Tag: shirley svorny

Better than Medicaid Expansion: Missouri Senate Approves ‘Good Samaritan’ Law

Never mind Medicaid expansion. The Missouri Senate has approved a bill that would allow doctors to give free medical care to the poor. 

You wouldn’t think the government would have to pass a law to let doctors give free health care to the poor. Yet nearly every state prohibits out-of-state physicians and other clinicians from providing free charitable care to the poor unless those clinicians obtain a new medical license from that state.

In a forthcoming paper for the Cato Institute, I explain how medical licensing laws deny care to the poor, and how reforming those laws is a better alternative than Medicaid expansion:

Remote Area Medical has had to turn away patients or scrap clinics in places California, Florida, and Georgia. “Before Georgia told us to stop,” says founder Stan Brock, “we used to go down to southern Georgia and work with the Lions Club there treating patients.” After a tornado devastated Joplin, Missouri, Remote Area Medical arrived with a mobile eyeglass lab, yet state officials prohibited the visiting optometrists from giving away free glasses.

These stories belie the claim that government licensing of medical practitioners protects patients. Instead, they block access to care for the most vulnerable patients.

States should adopt “Good Samaritan” laws, like those enacted in Tennessee, Illinois, and Connecticut. Those states allow out-of-state-licensed clinicians to deliver free charitable care in their states without obtaining a new license. To protect patients, visiting clinicians are and should be subject to the licensing malpractice laws of the state in which they are practicing.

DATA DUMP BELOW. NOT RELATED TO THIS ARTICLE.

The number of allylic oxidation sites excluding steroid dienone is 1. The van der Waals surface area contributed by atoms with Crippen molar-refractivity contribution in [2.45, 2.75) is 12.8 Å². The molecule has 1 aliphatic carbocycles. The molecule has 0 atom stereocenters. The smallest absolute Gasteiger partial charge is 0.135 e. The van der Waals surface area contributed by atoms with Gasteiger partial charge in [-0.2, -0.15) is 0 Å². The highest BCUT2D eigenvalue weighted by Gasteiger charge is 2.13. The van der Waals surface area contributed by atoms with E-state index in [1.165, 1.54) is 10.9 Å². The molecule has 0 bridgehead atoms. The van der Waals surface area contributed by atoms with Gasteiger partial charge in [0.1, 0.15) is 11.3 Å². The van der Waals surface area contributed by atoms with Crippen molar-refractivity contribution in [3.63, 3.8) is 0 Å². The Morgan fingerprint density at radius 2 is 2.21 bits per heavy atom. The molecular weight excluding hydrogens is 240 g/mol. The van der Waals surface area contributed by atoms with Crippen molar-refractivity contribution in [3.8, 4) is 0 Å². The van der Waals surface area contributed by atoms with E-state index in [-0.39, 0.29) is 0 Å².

This week, Missouri’s Senate passed such a Good Samaritan law. (It even lets licensed veterinarians come to the state to provide free charitable care to animals.) The bill also provides an inducement to out-of-state clinicians by reducing their liability exposure for malpractice. It would be better if the state were to let doctors and patients choose their own malpractice liability rules via contract. Unlike ObamaCare’s massive Medicaid expansion, this bill would expand access to care for the poor without costing states or taxpayers a dime.

Here’s a video on Remote Area Medical, the good that it does–and the good that licensing laws prevent it from doing.

Even if you’re not ready to concede that medical licensing laws are harmful and should be repealed, you would have to admit it makes no sense for the government to block licensed doctors from treating the poor for free.

The GOP’s Legislative Malpractice

If you read Virginia Attorney General Ken Cuccinelli’s op-ed in Sunday’s Washington Post, you witnessed the too-rare spectacle of a Republican denouncing his own party’s hypocrisy on medical malpractice reform: